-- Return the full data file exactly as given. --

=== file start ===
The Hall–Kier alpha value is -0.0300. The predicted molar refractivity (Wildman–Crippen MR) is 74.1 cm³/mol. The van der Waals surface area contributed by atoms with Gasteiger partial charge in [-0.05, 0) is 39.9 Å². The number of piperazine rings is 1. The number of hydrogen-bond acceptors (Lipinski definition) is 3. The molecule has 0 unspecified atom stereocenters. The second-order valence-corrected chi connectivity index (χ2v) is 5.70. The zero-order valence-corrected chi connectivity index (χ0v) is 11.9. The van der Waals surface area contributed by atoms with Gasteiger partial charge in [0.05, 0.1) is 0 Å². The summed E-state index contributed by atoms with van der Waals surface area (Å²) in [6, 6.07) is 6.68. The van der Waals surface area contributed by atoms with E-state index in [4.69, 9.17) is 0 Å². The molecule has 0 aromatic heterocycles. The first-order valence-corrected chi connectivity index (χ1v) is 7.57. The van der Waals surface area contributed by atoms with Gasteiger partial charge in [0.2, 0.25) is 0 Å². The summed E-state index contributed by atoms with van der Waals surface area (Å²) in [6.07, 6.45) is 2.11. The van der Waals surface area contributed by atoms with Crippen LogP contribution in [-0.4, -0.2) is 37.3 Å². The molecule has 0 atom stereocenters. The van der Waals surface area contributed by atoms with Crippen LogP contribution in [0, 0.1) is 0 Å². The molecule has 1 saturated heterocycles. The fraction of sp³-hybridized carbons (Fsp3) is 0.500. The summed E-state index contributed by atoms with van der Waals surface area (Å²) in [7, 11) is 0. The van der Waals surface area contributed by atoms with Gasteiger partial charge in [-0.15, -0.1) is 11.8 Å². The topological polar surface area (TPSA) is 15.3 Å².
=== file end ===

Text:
The Hall–Kier alpha value is -0.0300. The predicted molar refractivity (Wildman–Crippen MR) is 74.1 cm³/mol. The van der Waals surface area contributed by atoms with Gasteiger partial charge in [-0.05, 0) is 39.9 Å². The number of piperazine rings is 1. The number of hydrogen-bond acceptors (Lipinski definition) is 3. The molecule has 0 unspecified atom stereocenters. The second-order valence-corrected chi connectivity index (χ2v) is 5.70. The zero-order valence-corrected chi connectivity index (χ0v) is 11.9. The van der Waals surface area contributed by atoms with Gasteiger partial charge in [0.05, 0.1) is 0 Å². The summed E-state index contributed by atoms with van der Waals surface area (Å²) in [6, 6.07) is 6.68. The van der Waals surface area contributed by atoms with E-state index in [4.69, 9.17) is 0 Å². The molecule has 0 aromatic heterocycles. The first-order valence-corrected chi connectivity index (χ1v) is 7.57. The van der Waals surface area contributed by atoms with Gasteiger partial charge in [0.2, 0.25) is 0 Å². The summed E-state index contributed by atoms with van der Waals surface area (Å²) in [6.07, 6.45) is 2.11. The van der Waals surface area contributed by atoms with Crippen LogP contribution in [-0.4, -0.2) is 37.3 Å². The molecule has 0 atom stereocenters. The van der Waals surface area contributed by atoms with Crippen LogP contribution in [0, 0.1) is 0 Å². The molecule has 1 saturated heterocycles. The fraction of sp³-hybridized carbons (Fsp3) is 0.500. The summed E-state index contributed by atoms with van der Waals surface area (Å²) in [7, 11) is 0. The van der Waals surface area contributed by atoms with Gasteiger partial charge in [-0.15, -0.1) is 11.8 Å². The topological polar surface area (TPSA) is 15.3 Å².